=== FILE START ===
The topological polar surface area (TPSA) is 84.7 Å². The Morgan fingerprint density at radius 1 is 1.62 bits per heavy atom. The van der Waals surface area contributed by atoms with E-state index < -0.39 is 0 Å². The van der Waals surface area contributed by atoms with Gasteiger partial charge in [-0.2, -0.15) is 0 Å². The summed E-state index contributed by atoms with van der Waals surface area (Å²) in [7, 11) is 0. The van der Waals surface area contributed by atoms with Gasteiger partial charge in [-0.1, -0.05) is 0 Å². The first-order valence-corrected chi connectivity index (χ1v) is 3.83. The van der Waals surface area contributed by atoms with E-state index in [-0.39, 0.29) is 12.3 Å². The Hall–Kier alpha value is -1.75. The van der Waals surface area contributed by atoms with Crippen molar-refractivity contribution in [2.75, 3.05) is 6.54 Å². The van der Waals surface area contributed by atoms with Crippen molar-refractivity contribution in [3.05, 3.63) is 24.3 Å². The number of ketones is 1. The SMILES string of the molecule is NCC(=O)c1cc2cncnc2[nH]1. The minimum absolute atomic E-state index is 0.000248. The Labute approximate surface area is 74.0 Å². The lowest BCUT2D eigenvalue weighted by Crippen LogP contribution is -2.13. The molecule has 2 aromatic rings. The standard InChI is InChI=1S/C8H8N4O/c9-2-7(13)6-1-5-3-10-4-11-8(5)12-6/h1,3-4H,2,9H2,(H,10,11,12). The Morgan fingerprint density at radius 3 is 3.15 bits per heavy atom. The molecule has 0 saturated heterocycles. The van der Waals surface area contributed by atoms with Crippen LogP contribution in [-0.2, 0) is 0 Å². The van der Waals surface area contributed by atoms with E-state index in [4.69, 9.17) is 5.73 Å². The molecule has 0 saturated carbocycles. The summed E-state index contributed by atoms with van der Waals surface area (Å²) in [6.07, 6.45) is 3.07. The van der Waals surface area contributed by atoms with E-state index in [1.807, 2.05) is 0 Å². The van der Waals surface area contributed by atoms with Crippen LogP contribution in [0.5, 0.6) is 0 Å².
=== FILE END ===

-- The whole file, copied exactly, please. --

The topological polar surface area (TPSA) is 84.7 Å². The Morgan fingerprint density at radius 1 is 1.62 bits per heavy atom. The van der Waals surface area contributed by atoms with E-state index < -0.39 is 0 Å². The van der Waals surface area contributed by atoms with Gasteiger partial charge in [-0.2, -0.15) is 0 Å². The summed E-state index contributed by atoms with van der Waals surface area (Å²) in [7, 11) is 0. The van der Waals surface area contributed by atoms with Gasteiger partial charge in [-0.1, -0.05) is 0 Å². The first-order valence-corrected chi connectivity index (χ1v) is 3.83. The van der Waals surface area contributed by atoms with E-state index in [-0.39, 0.29) is 12.3 Å². The Hall–Kier alpha value is -1.75. The van der Waals surface area contributed by atoms with Crippen molar-refractivity contribution in [2.75, 3.05) is 6.54 Å². The van der Waals surface area contributed by atoms with Crippen molar-refractivity contribution in [3.05, 3.63) is 24.3 Å². The number of ketones is 1. The SMILES string of the molecule is NCC(=O)c1cc2cncnc2[nH]1. The minimum absolute atomic E-state index is 0.000248. The Labute approximate surface area is 74.0 Å². The lowest BCUT2D eigenvalue weighted by Crippen LogP contribution is -2.13. The molecule has 2 aromatic rings. The standard InChI is InChI=1S/C8H8N4O/c9-2-7(13)6-1-5-3-10-4-11-8(5)12-6/h1,3-4H,2,9H2,(H,10,11,12). The Morgan fingerprint density at radius 3 is 3.15 bits per heavy atom. The molecule has 0 saturated heterocycles. The van der Waals surface area contributed by atoms with Crippen LogP contribution in [-0.2, 0) is 0 Å². The van der Waals surface area contributed by atoms with E-state index in [4.69, 9.17) is 5.73 Å². The molecule has 0 saturated carbocycles. The summed E-state index contributed by atoms with van der Waals surface area (Å²) in [6.07, 6.45) is 3.07. The van der Waals surface area contributed by atoms with E-state index in [1.807, 2.05) is 0 Å². The van der Waals surface area contributed by atoms with Crippen LogP contribution in [0.5, 0.6) is 0 Å².